Opec+’s decision to cut oil production starting next month threatens to plunge the global economy into recession and higher crude prices will increase energy security risks worldwide, the International Energy Agency warned.
Last week’s move by the oil cartel, led by Saudi Arabia and its allies, including Russia, to cut its production target by 2 million barrels per day has reverberated around the world. The US has accused Saudi Arabia of joining Russia in driving up oil prices at a time when much of the world is struggling to contain rising inflation.
The Paris-based IEA, which advises OECD countries on energy policy, said the planned austerity measures had already affected global oil demand.
“The OPEC+ bloc’s plan to severely curtail oil supply to the market has derailed the oil supply growth trajectory for the remainder of this year and next year, resulting in higher price levels exacerbating market volatility and concerns about increase energy security,” the agency said. Thursday in the monthly oil report.
“With unrelenting inflationary pressures and rate hikes taking their toll, higher oil prices could be the tipping point for a global economy already on the brink of recession,” it added.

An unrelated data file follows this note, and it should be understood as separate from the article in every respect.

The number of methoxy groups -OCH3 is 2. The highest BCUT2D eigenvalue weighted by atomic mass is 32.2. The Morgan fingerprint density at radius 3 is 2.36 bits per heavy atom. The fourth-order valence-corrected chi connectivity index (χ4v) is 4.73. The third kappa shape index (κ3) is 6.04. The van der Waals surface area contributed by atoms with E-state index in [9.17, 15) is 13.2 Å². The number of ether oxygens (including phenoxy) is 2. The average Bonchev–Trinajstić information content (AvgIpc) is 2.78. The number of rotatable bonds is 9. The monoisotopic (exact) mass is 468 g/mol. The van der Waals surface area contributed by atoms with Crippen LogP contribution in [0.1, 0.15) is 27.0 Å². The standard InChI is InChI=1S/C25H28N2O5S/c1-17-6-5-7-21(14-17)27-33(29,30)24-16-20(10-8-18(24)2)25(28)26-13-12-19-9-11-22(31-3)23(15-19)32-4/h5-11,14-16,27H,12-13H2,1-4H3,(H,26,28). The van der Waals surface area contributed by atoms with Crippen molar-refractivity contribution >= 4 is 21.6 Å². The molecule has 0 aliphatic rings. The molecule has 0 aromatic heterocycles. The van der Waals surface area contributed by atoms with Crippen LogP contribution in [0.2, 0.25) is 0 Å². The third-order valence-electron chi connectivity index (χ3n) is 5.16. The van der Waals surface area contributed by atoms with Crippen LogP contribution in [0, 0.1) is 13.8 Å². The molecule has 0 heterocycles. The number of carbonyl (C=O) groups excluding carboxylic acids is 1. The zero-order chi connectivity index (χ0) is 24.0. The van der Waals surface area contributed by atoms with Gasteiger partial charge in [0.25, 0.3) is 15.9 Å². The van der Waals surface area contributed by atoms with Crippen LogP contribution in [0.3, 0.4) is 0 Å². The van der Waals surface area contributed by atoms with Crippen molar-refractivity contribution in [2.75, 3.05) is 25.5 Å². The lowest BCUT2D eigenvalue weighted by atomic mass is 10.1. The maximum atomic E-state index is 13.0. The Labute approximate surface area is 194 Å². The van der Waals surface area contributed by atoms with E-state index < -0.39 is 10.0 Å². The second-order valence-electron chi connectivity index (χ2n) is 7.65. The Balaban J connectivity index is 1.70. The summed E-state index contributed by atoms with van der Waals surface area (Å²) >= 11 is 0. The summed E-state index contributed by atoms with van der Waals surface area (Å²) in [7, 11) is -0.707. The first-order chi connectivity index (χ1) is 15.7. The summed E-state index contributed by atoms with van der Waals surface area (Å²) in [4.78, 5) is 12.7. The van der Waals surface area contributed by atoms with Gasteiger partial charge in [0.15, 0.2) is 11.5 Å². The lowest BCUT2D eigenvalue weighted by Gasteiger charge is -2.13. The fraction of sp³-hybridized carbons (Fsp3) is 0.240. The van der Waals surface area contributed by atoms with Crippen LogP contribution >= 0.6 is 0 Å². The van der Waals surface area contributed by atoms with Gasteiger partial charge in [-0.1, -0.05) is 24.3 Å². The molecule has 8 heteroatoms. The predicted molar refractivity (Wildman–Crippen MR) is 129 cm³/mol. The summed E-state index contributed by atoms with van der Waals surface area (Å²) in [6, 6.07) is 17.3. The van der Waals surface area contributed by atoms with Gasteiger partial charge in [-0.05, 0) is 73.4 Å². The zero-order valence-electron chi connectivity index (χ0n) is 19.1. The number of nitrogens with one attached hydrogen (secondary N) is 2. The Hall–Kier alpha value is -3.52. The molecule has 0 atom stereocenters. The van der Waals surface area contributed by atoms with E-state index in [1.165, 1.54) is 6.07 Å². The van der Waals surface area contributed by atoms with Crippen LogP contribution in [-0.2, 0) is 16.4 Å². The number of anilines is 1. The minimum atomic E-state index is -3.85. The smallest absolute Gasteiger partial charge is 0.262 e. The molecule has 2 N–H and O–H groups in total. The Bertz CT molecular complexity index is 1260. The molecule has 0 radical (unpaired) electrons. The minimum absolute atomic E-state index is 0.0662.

The warning came after the IMF this week lowered its forecast for global economic growth for 2023 to 2.7 percent, the lowest growth forecast for the coming year since 2001, and predicted that next year would see a recession in much of the world. can feel.
Demand for oil in the last three months of the year is now expected to fall by 340,000 b/d compared to last year, the IEA said. The agency cut forecast demand growth for 2023 by 470,000 b/d to 1.7 million b/d.
But even with lower global demand, the “massive cut” in OPEC+’s oil supply would “significantly reduce” the world’s ability to replenish supplies through the remainder of the year and the first half of 2023. ready. At the end of August, OECD oil reserves were 243 million barrels below the five-year average of 2.7 billion barrels.
Saudi Arabia has defended the cuts, arguing that they are necessary to avoid a collapse in oil prices that would hurt supply in the long run. OPEC+’s decisions were “based purely on economic considerations” and not “politically motivated” to hurt the US, the Gulf Kingdom State Department said Thursday.
With many OPEC+ members already falling short of their target production levels, the actual decline in physical oil supplies due to the austerity measures from November is expected to be around 1 million b/d, the IEA said.
However, Opec+’s supply could fall further due to the full implementation of the EU embargo on Russian crude, imposed during the war in Ukraine, from December 5, it added.
Next year, the IEA expects Russian oil production to average 9.5 million b/d, up from 10.9 million b/d in 2022, with a production stoppage of nearly 2 million b/d due to the mounting impact of sanctions.
“We expect Russian oil production to gradually decline from next month and assume that the decline will deepen in December when the EU embargo on Russian crude oil comes into effect,” it said.
The agency warned that Russian production could rise further if, as Russian officials have threatened, Moscow cuts its own production to offset any negative impact of a proposed price cap on Russian oil exports.